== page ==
- Jasmin Hassan, Pauliina Damdimopoulou y Richelle Duque Björvang
- *The Conversation
The birth rate is declining around the world.
In all European countries it is even falling below the levels of the population replacement rate, which refers to the number of children needed per woman to keep the population stable.
Although these drops may be due to many adults intentionally putting off having their first child, or actively choosing not to have them, a growing number of studies suggest that this does not fully explain declining birth rates.
Some research also indicates that lower fertility it is an important factor contributing to this decline.
A factor related to the decrease in fertility is the presence of industrial chemicals found in our environment.
Much is known about the impact of these chemicals on male fertility, but there have not been many studies on how they affect women.
This is what our recent project was looking for.
We found that exposure to common chemical pollutants was associated with a lower countr of ovules in the ovaries of women of reproductive age.
Although these chemicals have been banned ever since, they were once used in household products such as fire retardant productss or mosquito sprays.
And they are still present in the environment and in foods like fatty fish.
We measure the levels of 31 common industrial chemicals, as HCB (an agricultural fungicide) and DDT (an insecticide), in the blood of 60 women.
At the same time, we measured their fertility in relation to the number of reserve eggs they had in their ovaries by counting them in ovarian tissue samples using a microscope.
Because the ovaries are located inside the body and would require surgery to access, the team chose pregnant women who were to undergo a cesarean section, as this allowed access to tissue samples without undergoing additional surgery.
We found that women with higher levels of chemicals in their blood sample also had fewer immature eggs in their ovaries.
We found significant connections between reduced egg numbers and certain chemicals, including PCB (used in refrigerants), DDE (a by-product of DDT), and PBDE (a flame retardant).
More chemicals, fewer eggs
Since female fertility is dependent on age, we make sure to adjust our calculations to that parameter.
This revealed that exposure to these chemicals resulted in lessr number of ovules in women of all ages.
We also found that women with high levels of chemicals in their blood it was harder for them to get pregnant.
For those with the highest levels of chemicals in their blood, it took more than a year.
Unlike men, women are born with a set number of immature eggs in their ovaries and they cannot produce new ones.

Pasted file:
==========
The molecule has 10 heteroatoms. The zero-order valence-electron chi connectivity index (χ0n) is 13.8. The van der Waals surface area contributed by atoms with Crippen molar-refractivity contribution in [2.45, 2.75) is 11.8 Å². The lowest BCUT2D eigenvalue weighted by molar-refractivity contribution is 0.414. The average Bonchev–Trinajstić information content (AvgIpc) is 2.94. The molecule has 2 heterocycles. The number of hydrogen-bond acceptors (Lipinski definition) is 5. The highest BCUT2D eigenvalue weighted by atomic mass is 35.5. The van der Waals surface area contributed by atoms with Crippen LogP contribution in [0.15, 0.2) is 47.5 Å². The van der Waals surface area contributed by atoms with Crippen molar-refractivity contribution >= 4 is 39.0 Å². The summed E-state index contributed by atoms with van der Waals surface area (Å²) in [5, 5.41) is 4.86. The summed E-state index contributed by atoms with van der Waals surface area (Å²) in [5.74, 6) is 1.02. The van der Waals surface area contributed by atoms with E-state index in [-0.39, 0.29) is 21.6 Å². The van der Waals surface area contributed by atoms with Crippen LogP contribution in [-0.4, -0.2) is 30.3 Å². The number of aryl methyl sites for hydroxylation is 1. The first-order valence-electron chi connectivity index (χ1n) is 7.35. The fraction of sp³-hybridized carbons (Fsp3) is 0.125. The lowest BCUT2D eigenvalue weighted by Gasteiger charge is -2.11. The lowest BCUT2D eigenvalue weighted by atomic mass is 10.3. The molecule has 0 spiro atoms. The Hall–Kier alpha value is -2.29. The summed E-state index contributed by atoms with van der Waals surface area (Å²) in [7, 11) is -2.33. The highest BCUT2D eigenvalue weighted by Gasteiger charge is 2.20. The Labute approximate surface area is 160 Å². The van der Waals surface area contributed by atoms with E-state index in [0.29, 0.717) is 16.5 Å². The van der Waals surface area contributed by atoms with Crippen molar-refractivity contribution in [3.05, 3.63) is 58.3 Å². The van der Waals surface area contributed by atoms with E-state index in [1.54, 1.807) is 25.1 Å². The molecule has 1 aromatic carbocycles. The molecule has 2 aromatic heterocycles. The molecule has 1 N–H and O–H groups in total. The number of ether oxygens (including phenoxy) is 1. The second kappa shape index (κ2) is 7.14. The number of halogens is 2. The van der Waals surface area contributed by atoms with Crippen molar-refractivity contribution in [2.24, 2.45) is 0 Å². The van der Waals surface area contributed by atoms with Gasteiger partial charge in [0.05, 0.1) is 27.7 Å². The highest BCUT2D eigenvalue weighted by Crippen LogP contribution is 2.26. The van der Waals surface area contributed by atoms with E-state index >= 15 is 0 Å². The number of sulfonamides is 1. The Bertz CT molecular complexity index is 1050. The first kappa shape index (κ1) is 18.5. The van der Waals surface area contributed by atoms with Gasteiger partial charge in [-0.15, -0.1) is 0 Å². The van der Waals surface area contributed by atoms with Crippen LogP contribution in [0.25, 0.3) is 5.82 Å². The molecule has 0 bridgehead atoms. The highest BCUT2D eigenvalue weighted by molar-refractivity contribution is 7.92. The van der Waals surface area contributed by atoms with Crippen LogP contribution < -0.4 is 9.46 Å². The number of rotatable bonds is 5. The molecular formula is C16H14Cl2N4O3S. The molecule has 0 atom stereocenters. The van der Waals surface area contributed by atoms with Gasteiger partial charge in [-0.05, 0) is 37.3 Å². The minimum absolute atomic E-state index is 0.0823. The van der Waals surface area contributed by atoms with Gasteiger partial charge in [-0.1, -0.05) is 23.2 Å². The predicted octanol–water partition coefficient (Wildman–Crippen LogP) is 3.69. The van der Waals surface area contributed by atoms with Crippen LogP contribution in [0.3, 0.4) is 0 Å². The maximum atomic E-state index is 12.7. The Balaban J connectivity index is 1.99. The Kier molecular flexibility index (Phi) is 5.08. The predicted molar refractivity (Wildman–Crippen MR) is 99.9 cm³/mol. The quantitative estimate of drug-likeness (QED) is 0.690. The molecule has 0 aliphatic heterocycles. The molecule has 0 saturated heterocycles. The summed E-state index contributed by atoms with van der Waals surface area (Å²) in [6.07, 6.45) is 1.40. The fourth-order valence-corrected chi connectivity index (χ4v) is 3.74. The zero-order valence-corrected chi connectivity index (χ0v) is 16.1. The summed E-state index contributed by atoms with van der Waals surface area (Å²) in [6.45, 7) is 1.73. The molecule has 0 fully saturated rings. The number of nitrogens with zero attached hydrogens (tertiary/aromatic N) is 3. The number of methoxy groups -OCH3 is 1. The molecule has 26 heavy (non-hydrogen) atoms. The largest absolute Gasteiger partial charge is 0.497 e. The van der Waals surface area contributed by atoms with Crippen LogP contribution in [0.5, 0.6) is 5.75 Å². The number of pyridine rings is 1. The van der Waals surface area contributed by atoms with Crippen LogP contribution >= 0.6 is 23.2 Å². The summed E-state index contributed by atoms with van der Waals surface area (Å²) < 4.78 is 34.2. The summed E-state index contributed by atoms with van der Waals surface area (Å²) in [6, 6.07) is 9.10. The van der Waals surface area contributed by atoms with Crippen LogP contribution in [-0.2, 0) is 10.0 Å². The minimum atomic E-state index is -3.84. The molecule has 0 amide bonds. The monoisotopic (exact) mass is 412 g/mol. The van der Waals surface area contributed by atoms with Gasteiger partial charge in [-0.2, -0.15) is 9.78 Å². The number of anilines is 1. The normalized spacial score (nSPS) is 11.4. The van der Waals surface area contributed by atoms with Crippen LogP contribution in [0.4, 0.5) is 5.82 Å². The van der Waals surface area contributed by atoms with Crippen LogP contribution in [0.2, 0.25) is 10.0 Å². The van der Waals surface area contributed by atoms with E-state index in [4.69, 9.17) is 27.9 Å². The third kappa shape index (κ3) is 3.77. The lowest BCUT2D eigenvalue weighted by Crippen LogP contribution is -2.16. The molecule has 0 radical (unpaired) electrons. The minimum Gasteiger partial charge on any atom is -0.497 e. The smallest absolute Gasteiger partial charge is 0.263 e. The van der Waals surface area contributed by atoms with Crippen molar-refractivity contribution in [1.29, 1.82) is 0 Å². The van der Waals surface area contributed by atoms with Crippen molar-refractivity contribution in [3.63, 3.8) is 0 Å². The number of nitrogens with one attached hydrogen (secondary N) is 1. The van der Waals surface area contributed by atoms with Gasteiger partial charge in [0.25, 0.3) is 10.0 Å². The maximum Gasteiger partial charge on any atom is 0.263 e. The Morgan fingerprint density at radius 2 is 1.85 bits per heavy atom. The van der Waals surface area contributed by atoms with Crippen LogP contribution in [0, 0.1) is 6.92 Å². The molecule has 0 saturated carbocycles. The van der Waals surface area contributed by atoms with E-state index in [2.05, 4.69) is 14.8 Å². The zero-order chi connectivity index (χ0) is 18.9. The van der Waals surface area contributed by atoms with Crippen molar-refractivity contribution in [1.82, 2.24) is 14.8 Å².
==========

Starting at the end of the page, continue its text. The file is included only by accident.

That “reserve” (the number of eggs in your ovaries) naturally decreases. with monthly ovulations, as well as with normal follicle death.
When it falls below a critical level, natural fertility ends and menopause begins.
Our findings imply that toxic chemicals can accelerate the disappearance of ovarian follicles, which could lead to reduced fertility and earlier menopause.
We are exposed to industrial chemicals through our food, the products we put on our skin and even as we develop in the womb of our mothers.
The amount of industrial chemicals, as well as their abundance in the environment, has steadily increased since the 1940s, with effects devastating ecosystems, wildlife, and even human fertility.
Many chemicals were introduced to the market with little safety evidence.
This has led to a situation where humans and the environment are exposed to a great “soup” of industrial chemicals.
So far, several chemicals have been found to be harmful to reproduction just by a decade of consumer use.
These include PFAS (the chemical used in Teflon and fire fighting foam), phthalates (used in plastic packaging, medical equipment, and soaps and shampoos), as well as pesticides and other industrial chemicals such as PCBs.
Negative effects include a reduced sperm count in men and damage to women’s ability to get pregnant.
Our study is the first to investigate the link between exposure to chemicals and the number of eggs a woman has.
The chemicals that we studied were all “persistent”, which means that they accumulate in the body over time.
Surprisingly, the chemicals we discovered were associated with a lower egg count they were restricted by an international treaty decades ago.
However, due to their persistence, they still pollute the ecosystem and our food.
Interestingly, PCBs (one of the chemicals we study) have also been linked to decreased sperm count and infertility in men.
The simultaneous drop in male and female fertility It could make it difficult for couples to get pregnant.
In the future, researchers must look at whether the fertility of all women, not just pregnant women, is similarly affected by these chemicals.
But these findings may encourage us to rethink chemical safety to take fertility into account during safety assessments.
Avoid certain foods (like shellfish) and certain products (like the ones we put on our skin and hair) it can also help minimize the negative effects of chemicals on our chances of having a baby.
* Jasmin Hassan, Pauliina Damdimopoulou and Richelle Duque Björvang are PhD students in Reproductive Medicine at the Karolinska Institutet.
This note originally appeared on The Conversation and is published here under a Creative Commons license.
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Eddie is an Australian news reporter with over 9 years in the industry and has published on Forbes and tech crunch.